Yet Talleyrand's precipitation in pledging France to prompt negotiation with the United States became a source of annoyance to the First Consul, whose shrewder calculation favored making peace first with Europe, in order to deal with America alone, and dictate his own terms. His brother Joseph, who was but an instrument in Napoleon's hands, but who felt a natural anxiety that his first diplomatic effort should succeed, became alarmed at the First Consul's coldness toward the American treaty, and at the crisis of negotiation, when failure was imminent, tried to persuade him that peace with the United States was made necessary by the situation in Europe. Napoleon met this argument by one of his characteristic rebuffs. "You understand nothing of the matter," he said;[8] "within two years we shall be masters of the world." Within two years, in fact, the United States were isolated. Nevertheless Joseph was allowed to have his way. The First Consul obstinately refused to admit in the treaty any claim of indemnity for French spoliations on American commerce; and the American commissioners as resolutely refused to abandon the claim. They in their turn insisted that the new treaty should abrogate the guaranties and obligations imposed on the United States government by the old French treaty of alliance in 1778; and although Bonaparte cared nothing for the guaranty of the United States, he retained this advantage in order that he might set it off against the claims. Thus the negotiators were at last obliged to agree, by the second article of the treaty, that these two subjects should be reserved for future negotiation; and Sept. 30, 1800, the Treaty of Morfontaine, as Joseph Bonaparte wished to call it, was signed. It reached America in the confusion of a presidential election which threatened to overthrow the government; but the Senate voted, Feb. 3, 1801, to ratify it, with the omission of the second article. The instrument, with this change, was then sent back to Paris, where Bonaparte in his turn set terms upon his ratification. He agreed to omit the second article, as the Senate wished, "provided that by this retrenchment the two States renounced the respective pretensions which are the object of the said article." The treaty returned to America with this condition imposed upon it, and Jefferson submitted it to the Senate, which gave its final approval Dec. 19, 1801.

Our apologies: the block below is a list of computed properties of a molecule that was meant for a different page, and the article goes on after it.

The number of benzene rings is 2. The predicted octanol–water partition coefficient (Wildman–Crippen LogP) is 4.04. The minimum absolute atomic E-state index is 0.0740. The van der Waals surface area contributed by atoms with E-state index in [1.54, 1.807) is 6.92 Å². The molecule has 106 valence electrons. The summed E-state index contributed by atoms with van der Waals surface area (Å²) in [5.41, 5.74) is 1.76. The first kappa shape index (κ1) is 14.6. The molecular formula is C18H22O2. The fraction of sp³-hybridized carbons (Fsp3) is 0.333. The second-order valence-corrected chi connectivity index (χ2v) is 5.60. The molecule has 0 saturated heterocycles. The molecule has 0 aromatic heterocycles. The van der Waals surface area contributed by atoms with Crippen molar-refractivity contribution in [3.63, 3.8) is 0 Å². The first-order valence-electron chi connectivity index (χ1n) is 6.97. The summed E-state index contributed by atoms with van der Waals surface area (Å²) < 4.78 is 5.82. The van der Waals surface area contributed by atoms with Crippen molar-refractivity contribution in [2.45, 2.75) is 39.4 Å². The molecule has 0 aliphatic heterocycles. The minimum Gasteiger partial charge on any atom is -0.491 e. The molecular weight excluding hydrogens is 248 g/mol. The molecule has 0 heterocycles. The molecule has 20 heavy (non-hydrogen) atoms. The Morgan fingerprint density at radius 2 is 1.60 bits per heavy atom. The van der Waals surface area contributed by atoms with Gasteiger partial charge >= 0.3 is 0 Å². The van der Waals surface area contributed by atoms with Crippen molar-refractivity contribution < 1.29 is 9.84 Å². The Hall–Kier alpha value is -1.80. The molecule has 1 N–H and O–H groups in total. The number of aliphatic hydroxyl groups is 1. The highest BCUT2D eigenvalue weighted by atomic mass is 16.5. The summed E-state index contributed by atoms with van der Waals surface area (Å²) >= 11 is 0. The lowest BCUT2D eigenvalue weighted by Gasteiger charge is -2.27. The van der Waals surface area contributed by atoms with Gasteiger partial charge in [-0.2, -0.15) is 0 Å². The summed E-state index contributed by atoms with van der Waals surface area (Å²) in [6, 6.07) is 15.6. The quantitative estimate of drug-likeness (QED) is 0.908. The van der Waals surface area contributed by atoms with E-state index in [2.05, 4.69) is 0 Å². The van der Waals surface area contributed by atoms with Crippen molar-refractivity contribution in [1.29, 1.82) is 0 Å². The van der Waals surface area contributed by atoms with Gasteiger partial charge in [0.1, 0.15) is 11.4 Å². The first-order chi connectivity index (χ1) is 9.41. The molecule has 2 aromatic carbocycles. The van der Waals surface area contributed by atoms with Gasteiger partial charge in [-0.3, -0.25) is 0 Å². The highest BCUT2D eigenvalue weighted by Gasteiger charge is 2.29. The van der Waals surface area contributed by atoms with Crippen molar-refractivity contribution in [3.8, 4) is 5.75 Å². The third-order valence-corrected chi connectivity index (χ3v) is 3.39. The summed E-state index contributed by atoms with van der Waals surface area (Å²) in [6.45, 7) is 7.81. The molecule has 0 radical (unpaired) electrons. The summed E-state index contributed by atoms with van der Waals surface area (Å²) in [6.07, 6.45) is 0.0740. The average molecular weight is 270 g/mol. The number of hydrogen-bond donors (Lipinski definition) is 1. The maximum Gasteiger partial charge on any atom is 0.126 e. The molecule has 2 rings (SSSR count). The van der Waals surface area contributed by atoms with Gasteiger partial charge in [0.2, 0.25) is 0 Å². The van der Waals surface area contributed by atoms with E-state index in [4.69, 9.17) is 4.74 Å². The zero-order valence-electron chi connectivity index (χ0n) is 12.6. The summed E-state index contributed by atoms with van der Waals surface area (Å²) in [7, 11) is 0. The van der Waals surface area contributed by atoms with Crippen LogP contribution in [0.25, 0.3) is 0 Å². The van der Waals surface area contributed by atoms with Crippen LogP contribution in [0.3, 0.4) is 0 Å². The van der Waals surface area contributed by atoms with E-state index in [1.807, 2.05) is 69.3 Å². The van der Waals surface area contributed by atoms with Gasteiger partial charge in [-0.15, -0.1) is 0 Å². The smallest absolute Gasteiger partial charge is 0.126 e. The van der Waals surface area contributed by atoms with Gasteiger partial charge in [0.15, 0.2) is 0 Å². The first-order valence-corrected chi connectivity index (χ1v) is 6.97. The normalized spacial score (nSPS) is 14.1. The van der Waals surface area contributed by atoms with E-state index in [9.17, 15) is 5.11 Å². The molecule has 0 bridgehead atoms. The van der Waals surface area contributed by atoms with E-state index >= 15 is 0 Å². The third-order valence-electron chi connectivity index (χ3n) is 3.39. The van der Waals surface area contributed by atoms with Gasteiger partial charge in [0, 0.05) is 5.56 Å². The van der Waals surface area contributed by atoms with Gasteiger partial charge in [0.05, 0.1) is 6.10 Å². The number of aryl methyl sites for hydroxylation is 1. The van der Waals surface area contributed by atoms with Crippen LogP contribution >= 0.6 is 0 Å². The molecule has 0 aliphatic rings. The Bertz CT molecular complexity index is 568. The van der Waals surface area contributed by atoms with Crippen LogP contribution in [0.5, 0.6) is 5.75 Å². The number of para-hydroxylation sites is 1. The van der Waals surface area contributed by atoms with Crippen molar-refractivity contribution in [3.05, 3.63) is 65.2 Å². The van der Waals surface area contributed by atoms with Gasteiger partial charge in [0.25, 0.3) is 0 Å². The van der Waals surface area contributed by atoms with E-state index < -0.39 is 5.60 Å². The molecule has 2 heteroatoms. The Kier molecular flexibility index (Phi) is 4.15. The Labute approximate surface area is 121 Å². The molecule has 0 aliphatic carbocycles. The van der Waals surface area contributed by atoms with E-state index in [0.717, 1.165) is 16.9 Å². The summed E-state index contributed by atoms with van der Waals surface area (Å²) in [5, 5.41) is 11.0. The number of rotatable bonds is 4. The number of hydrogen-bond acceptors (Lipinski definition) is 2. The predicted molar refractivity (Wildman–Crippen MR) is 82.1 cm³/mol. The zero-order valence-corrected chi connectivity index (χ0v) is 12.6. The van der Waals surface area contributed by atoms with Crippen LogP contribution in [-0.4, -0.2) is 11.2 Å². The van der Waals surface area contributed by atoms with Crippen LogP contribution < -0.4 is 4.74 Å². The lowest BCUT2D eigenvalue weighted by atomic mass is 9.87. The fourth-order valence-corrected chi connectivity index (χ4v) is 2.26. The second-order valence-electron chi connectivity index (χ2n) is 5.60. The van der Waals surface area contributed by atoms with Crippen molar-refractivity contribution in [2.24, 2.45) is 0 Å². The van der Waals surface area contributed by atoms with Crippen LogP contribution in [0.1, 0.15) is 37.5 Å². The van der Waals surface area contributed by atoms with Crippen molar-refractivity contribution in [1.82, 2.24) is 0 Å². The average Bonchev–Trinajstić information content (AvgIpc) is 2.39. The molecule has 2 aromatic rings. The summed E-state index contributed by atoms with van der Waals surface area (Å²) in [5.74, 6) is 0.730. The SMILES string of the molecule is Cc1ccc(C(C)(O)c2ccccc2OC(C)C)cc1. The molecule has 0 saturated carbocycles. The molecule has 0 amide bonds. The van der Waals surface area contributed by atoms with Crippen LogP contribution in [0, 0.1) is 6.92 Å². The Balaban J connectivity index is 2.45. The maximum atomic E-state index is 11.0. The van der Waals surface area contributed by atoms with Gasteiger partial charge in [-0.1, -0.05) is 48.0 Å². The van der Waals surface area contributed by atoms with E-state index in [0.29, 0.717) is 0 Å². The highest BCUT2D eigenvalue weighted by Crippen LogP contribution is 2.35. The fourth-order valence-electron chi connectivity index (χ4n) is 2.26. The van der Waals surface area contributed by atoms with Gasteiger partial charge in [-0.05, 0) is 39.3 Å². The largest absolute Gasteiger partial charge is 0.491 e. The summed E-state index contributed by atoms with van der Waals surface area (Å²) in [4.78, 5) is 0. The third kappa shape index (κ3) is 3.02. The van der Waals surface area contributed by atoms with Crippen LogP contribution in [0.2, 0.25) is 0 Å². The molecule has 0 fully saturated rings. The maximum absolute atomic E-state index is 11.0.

Thus Bonaparte gained his object, and won his first diplomatic success. He followed an invariable rule to repudiate debts and claims wherever repudiation was possible. For such demands he had one formula:[9] "Give them a very civil answer,—that I will examine the claim, etc.; but of course one never pays that sort of thing." In this case he meant to extinguish the spoliation claims; and nothing could be more certain than that he would thenceforward peremptorily challenge and resist any claim, direct or indirect, founded on French spoliations before 1800, and would allege the renunciation of Article II. in the treaty of Morfontaine as his justification. Equally certain was it that he had offered, and the Senate had approved his offer, to set off the guaranties of the treaty of alliance against the spoliation claims,—which gave him additional reason for rejecting such claims in future. The United States had received fair consideration from him for whatever losses American citizens had suffered.